Corymbia flavescens

Corymbia flavescens, commonly known as cabbage ghost gum, bastard ghost gum,[2] scraggy cabbage gum, or wrinkle-leaf ghost gum,[3] is a species of tree that is endemic to northern Australia. It has smooth powdery bark, egg-shaped to lance-shaped adult leaves, flower buds in groups of three, white flowers and variably-shaped fruit. The Jaru peoples know it as warlarri.[3]

Cabbage ghost gum
Corymbia flavescens.jpg
Scientific classification edit
Kingdom: Plantae
Clade: Tracheophytes
Clade: Angiosperms
Clade: Eudicots
Clade: Rosids
Order: Myrtales
Family: Myrtaceae
Genus: Corymbia
Species:
C. flavescens
Binomial name
Corymbia flavescens
Synonyms[1]

Eucalyptus flavescens K.D.Hill & L.A.S.Johnson

fruit

DescriptionEdit

Corymbia flavescens is a tree that typically grows to a height of 15 m (49 ft) and forms a lignotuber. It has smooth, powdery bark that is bright white when new and is shed in thin, greyish scales. Young plants and coppice regrowth have leaves that are yellowish green, heart-shaped to egg-shaped, 70–155 mm (2.8–6.1 in) long and 45–110 mm (1.8–4.3 in) wide on a short petiole. Adult leaves are mostly arranged alternately, more or less the same shade of yellow-green on both sides, egg-shaped to lance-shaped, 70–235 mm (2.8–9.3 in) long and 13–60 mm (0.51–2.36 in) wide, tapering to a petiole 8–20 mm (0.31–0.79 in) long. The flower buds are perfumed and arranged in leaf axils, appearing as if on a branched peduncle up to 5 mm (0.20 in) long, each branch of the peduncle with three buds on pedicels 2–6 mm (0.079–0.236 in) long. Mature buds are oval to pear-shaped, 6–9 mm (0.24–0.35 in) long and 45–110 mm (1.8–4.3 in) wide with a rounded operculum. Flowering occurs from April to June, or from November to December and the flowers are white or creamy white and perfumed. The fruit is a woody cup-shaped, cylindrical, barrel-shaped or conical capsule 8–12 mm (0.31–0.47 in) long and 8–11 mm (0.31–0.43 in) wide. Seeds are a dull to semi-glossy red or red-brown colour, limpet-shaped or oval.[3][4][5][2][6]

Taxonomy and namingEdit

Corymbia flavescens was first formally described in 1995 by Ken Hill and Lawrie Johnson from a specimens collected in 1925 by William Blakely and published the description in the journal Telopea. Blakely described the specimens as "a garden hybrid", but Hill and Johnson considered that there were "no characters indicating hybridism".[6][7]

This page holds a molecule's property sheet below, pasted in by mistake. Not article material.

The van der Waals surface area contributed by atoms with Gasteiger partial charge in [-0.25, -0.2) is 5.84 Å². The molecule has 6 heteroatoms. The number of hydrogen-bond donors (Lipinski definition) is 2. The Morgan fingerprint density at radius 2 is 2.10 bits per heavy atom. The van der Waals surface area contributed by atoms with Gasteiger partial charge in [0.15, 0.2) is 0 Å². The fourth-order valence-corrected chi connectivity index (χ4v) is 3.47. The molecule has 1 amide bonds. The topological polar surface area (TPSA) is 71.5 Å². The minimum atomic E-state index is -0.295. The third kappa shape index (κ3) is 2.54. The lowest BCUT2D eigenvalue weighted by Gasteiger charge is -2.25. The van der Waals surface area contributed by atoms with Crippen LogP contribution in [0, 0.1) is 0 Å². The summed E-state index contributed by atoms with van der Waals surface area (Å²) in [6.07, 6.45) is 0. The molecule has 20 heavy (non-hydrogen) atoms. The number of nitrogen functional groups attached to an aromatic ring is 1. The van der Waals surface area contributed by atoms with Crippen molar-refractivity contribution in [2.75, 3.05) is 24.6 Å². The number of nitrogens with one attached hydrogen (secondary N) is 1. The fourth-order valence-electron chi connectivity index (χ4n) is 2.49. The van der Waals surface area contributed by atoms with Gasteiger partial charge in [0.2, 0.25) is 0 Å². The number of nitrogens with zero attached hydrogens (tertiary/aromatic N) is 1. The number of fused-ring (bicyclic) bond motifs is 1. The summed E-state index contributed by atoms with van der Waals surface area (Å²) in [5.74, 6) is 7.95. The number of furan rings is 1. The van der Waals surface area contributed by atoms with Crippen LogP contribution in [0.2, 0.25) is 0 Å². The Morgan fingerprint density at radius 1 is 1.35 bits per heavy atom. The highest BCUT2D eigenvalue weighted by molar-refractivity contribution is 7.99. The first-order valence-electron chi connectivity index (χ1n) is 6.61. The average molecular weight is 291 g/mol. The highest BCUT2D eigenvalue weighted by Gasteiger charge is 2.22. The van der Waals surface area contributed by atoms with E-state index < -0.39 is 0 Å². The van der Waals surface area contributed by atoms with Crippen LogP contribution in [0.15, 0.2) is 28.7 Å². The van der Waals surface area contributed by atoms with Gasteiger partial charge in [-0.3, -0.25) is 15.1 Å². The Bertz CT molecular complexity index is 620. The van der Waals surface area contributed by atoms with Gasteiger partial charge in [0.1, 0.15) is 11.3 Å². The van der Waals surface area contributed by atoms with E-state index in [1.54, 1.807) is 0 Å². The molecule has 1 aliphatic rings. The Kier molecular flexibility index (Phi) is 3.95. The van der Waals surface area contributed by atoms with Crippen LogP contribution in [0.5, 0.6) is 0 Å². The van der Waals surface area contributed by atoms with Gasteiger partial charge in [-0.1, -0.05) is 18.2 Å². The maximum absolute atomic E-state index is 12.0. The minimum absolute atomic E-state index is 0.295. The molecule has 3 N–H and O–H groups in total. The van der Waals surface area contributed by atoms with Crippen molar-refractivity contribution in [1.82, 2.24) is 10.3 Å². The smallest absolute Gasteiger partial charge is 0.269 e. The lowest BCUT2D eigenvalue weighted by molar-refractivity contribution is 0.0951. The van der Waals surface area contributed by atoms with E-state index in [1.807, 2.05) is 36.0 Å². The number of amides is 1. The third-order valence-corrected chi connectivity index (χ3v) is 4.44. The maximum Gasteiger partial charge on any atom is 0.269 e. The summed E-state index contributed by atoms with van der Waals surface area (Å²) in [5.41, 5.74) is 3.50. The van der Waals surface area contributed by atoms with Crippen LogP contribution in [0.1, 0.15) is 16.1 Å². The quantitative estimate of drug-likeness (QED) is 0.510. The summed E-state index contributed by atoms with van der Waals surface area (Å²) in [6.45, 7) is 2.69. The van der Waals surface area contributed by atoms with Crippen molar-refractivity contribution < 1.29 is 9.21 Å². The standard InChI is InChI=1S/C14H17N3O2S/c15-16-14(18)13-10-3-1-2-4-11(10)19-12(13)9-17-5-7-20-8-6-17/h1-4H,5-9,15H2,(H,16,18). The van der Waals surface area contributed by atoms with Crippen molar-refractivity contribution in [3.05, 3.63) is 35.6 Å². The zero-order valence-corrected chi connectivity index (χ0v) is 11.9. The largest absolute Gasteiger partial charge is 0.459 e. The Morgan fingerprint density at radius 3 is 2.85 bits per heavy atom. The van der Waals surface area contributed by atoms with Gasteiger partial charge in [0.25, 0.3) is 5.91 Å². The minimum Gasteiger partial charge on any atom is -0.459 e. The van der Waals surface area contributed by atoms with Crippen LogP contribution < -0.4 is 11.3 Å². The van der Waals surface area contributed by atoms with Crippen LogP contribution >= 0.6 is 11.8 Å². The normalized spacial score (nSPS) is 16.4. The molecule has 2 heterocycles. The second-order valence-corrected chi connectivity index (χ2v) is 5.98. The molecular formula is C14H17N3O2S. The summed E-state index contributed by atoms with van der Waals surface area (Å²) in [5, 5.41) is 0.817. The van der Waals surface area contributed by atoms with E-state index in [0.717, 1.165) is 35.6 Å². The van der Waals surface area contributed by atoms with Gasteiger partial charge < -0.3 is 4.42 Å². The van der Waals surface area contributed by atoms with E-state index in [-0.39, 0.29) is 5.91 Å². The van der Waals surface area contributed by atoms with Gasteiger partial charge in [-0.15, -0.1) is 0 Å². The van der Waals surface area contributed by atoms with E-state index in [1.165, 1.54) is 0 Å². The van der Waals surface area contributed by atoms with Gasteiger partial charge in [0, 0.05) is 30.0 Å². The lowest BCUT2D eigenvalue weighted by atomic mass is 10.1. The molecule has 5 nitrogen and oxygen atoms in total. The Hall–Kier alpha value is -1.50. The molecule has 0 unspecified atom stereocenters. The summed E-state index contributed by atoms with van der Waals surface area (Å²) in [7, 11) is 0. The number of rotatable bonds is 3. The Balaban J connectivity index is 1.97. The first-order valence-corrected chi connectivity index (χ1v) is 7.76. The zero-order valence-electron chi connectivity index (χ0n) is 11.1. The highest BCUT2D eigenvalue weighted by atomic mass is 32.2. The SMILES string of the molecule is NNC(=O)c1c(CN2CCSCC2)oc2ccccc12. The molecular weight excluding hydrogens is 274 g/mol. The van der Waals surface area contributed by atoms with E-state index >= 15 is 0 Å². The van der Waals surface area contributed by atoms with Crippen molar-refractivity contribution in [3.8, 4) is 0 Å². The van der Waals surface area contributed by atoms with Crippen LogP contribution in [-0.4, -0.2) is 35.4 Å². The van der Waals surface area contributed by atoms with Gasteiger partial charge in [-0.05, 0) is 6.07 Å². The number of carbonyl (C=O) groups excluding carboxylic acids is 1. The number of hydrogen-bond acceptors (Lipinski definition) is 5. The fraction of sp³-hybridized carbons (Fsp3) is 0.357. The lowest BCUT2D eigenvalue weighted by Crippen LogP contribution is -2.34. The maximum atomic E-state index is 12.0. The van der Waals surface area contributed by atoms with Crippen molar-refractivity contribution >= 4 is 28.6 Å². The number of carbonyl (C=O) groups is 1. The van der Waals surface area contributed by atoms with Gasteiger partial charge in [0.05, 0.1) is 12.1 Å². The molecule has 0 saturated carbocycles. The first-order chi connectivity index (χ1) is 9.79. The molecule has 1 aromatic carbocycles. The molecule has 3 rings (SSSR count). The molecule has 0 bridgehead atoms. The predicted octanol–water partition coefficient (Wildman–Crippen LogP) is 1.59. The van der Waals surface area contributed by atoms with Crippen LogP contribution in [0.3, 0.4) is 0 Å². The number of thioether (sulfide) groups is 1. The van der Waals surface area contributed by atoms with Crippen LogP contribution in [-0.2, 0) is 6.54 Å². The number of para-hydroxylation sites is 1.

Distribution and habitatEdit

Cabbage ghost gum occurs on red earth soils, often along watercourses. In Western Australia it is found in the Central Kimberley, Dampierland, Great Sandy Desert, Northern Kimberley, Ord Victoria Plain, Pilbara, Tanami and Victoria Bonaparte IBRA bioregions.[5] In the Northern Territory it is found in the Davenport Murchison Ranges, Gulf Fall and Uplands, Mitchell Grass Downs, Mount Isa Inlier and Sturt Plateau IBRA bioregions.[3]

Response to fireEdit

This eucalypt regrows from a lignotuber and epicormic shoots in response to fire. As a result, the tree has a lower than 30% mortality rate even if all of its leaves are scorched during a bushfire.[8]

See alsoEdit

List of Corymbia species

ReferencesEdit

  1. ^ a b "Corymbia flavescens". Australian Plant Census. Retrieved 11 February 2020.
  2. ^ a b "Corymbia flavescens". Euclid: Centre for Australian National Biodiversity Research. Retrieved 11 February 2020.
  3. ^ a b c d "Corymbia flavescens K.D.Hill & L.A.S.Johnson". NT Flora. Northern Territory Government. 2013. Retrieved 7 October 2016.
  4. ^ "Corymbia flavescens". EucaLink A Web Guide to the Eucalypts. Royal Botanic Gardens, Sydney. Retrieved 7 October 2016.
  5. ^ a b "Corymbia flavescens". FloraBase. Western Australian Government Department of Parks and Wildlife.
  6. ^ a b Hill, Kenneth D.; Johnson, Lawrence A.S. (13 December 1995). "Systematic studies in the eucalypts. 7. A revision of the bloodwoods, genus Corymbia (Myrtaceae)". Telopea. 6 (2–3): 245–247. doi:10.7751/telopea19953017.
  7. ^ "Corymbia flavescens". APNI. Retrieved 11 February 2020.
  8. ^ "Fire responses of Corymbia flavescens". Northern Land Manager. Retrieved 7 October 2016.